DCveR said...

One great way to loose weight while working would be thinking. Yes! It is true! Intelectual activity does consume a lot of energy. Maybe that's why so many people get fat due to their lifestyle: thinking is not something they do much...

DCveR said...
This comment has been removed by a blog administrator.
Chill Daddy said...

Muskegon Units!? I thought that was a term only we in the medical field used.

bunnyjo georg said...

Mom: I'm naughty, I know. But my coworkers are safe from the ugly truth. So far.

DCvR:That is one reason for my svelte, yet curvy, figure. :)

Deleter: chicken

Chill Daddy: I first read it in Tracy Lorenz's column. He estimated a Muskegon unit to be approximately 100 lbs. Was he right?

Chill Daddy said...

That's what the local docs all say, it may be a little more nowadays.

bunnyjo georg said...

Do you hate me, Chill Daddy?

Obligatory Poster said...

I am sorry I am not familiar with the term "Muskegon Units"...Can you explain what this is?

shortensweet said...

Ok..I'm cheesed. I had a great response that I put on here and it never ever showed up. Maybe it's a good thing, I'm at work and my fingers need the excersise. Yawn.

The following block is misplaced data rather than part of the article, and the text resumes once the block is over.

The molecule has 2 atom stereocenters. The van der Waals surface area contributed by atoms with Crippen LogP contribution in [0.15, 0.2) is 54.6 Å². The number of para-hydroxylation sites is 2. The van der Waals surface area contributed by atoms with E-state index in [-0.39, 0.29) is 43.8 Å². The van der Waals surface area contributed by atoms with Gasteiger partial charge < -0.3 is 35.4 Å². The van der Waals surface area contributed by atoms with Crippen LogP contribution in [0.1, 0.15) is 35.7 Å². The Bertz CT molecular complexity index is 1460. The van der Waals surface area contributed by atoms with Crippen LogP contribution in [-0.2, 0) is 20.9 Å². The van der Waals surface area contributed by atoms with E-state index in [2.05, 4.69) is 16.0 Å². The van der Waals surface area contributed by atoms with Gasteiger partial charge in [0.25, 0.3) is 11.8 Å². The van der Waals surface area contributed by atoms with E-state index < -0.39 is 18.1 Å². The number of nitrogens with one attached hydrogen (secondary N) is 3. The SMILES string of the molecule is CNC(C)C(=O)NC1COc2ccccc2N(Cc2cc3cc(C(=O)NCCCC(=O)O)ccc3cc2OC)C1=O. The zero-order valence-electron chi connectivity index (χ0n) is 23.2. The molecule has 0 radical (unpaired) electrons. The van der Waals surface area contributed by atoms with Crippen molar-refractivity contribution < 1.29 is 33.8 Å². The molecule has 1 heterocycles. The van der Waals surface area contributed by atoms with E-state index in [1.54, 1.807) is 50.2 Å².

DCVR..I'm too tired to type let alone think. That must explain my own Muskegon Units.
Bunnyjo..we all hate you, that is part of your charm.
I'm tired. Think we can arrange for a national, "Take a nap at work day?"

bunnyjo georg said...

Hello, obligatory poster. A "Muskegon Unit" is approximately 100 lbs. So, if a person were 2-3 Muskegon Units, he/she would be about 250 lbs. Savvy?

Jamie: It is ok to hate me. I don't mind. After all, if I didn't do things that pissed people off...however, life would just be toooooo boring if I refrained. C'est moi!

Bonnie Blithe said...

Dr. Levine is an ass, and obviously doesn't have a desk job. Walking 1mph all day standing at my desk? I'm sure it would slim down my hips, but talk about repetitive motion injury! The problem is the CULTURE that makes it okay, even obligatory, for a person to sit in one spot for 9 hours per day. The cutesy 3-minutes-per-hour stretches offered up in every "modern-day woman" magazine are WAY Orwellian. Big Brother wants you just healthy enough to man the phones, just unhealthy enough to require pharmaceuticals.

bunnyjo georg said...

Oh, you are SO RIGHT. While I like the idea of losing 50 lbs this year while enjoying junk food and hours-long mindmeld sessions in front of the TV, I'd rather dread going into work - can you imagine, we'd be like gerbils on the proverbial exercise wheel. And can you imagine what this slow-motion would do to the already undreadable handwriting of most fellow employees? Handwriting would practically have to be outlawed. As much as I agree that Dr. Levine is an ass, I have to admit I really wanted to see my coworkers chasing the donuts! Blast!

Mom said...

Here is my solution. You sit down at your work station. Your chair weighs you. If you have gained, your chair sprouts bike pedals and you pedal until your chair determines you have burned enough calories to quit. My alternate idea for the chair is to have it sense cleanliness and turn itself into a bidet, but that if a whole different subject. (It's late, I'm tired, my apologies.)